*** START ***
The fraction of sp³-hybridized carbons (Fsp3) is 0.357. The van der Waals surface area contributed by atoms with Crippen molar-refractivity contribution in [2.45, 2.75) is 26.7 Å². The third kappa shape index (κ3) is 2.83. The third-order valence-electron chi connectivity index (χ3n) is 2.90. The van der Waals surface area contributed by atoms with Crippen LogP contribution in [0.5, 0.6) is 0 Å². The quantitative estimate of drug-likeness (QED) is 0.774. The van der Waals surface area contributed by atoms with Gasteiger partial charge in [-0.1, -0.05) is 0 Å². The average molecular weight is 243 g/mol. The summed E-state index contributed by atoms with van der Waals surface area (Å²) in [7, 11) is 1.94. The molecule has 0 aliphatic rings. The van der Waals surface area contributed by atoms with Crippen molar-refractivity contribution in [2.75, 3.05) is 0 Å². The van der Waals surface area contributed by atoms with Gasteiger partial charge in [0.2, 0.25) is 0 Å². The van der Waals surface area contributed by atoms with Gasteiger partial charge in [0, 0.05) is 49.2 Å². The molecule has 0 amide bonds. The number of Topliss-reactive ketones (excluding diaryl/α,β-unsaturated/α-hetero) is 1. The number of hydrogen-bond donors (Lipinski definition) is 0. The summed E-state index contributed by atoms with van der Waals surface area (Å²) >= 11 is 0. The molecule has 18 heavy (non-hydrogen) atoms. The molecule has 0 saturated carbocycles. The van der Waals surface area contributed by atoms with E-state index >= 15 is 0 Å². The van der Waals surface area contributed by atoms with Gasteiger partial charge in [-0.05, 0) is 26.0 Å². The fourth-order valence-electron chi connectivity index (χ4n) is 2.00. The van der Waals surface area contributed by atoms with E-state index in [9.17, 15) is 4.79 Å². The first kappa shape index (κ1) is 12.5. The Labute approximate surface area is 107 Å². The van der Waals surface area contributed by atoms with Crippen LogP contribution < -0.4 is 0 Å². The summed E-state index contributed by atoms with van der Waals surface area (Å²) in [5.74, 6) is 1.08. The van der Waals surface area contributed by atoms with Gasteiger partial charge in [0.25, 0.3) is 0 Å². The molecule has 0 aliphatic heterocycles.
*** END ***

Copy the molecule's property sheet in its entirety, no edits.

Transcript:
The fraction of sp³-hybridized carbons (Fsp3) is 0.357. The van der Waals surface area contributed by atoms with Crippen molar-refractivity contribution in [2.45, 2.75) is 26.7 Å². The third kappa shape index (κ3) is 2.83. The third-order valence-electron chi connectivity index (χ3n) is 2.90. The van der Waals surface area contributed by atoms with Crippen LogP contribution in [0.5, 0.6) is 0 Å². The quantitative estimate of drug-likeness (QED) is 0.774. The van der Waals surface area contributed by atoms with Gasteiger partial charge in [-0.1, -0.05) is 0 Å². The average molecular weight is 243 g/mol. The summed E-state index contributed by atoms with van der Waals surface area (Å²) in [7, 11) is 1.94. The molecule has 0 aliphatic rings. The van der Waals surface area contributed by atoms with Crippen molar-refractivity contribution in [2.75, 3.05) is 0 Å². The van der Waals surface area contributed by atoms with Gasteiger partial charge in [0.2, 0.25) is 0 Å². The van der Waals surface area contributed by atoms with Gasteiger partial charge in [0, 0.05) is 49.2 Å². The molecule has 0 amide bonds. The number of Topliss-reactive ketones (excluding diaryl/α,β-unsaturated/α-hetero) is 1. The number of hydrogen-bond donors (Lipinski definition) is 0. The summed E-state index contributed by atoms with van der Waals surface area (Å²) >= 11 is 0. The molecule has 18 heavy (non-hydrogen) atoms. The molecule has 0 saturated carbocycles. The van der Waals surface area contributed by atoms with E-state index >= 15 is 0 Å². The van der Waals surface area contributed by atoms with Gasteiger partial charge in [-0.05, 0) is 26.0 Å². The fourth-order valence-electron chi connectivity index (χ4n) is 2.00. The van der Waals surface area contributed by atoms with E-state index in [9.17, 15) is 4.79 Å². The first kappa shape index (κ1) is 12.5. The Labute approximate surface area is 107 Å². The van der Waals surface area contributed by atoms with Crippen LogP contribution < -0.4 is 0 Å². The summed E-state index contributed by atoms with van der Waals surface area (Å²) in [5.74, 6) is 1.08. The van der Waals surface area contributed by atoms with Gasteiger partial charge in [0.25, 0.3) is 0 Å². The molecule has 0 aliphatic heterocycles.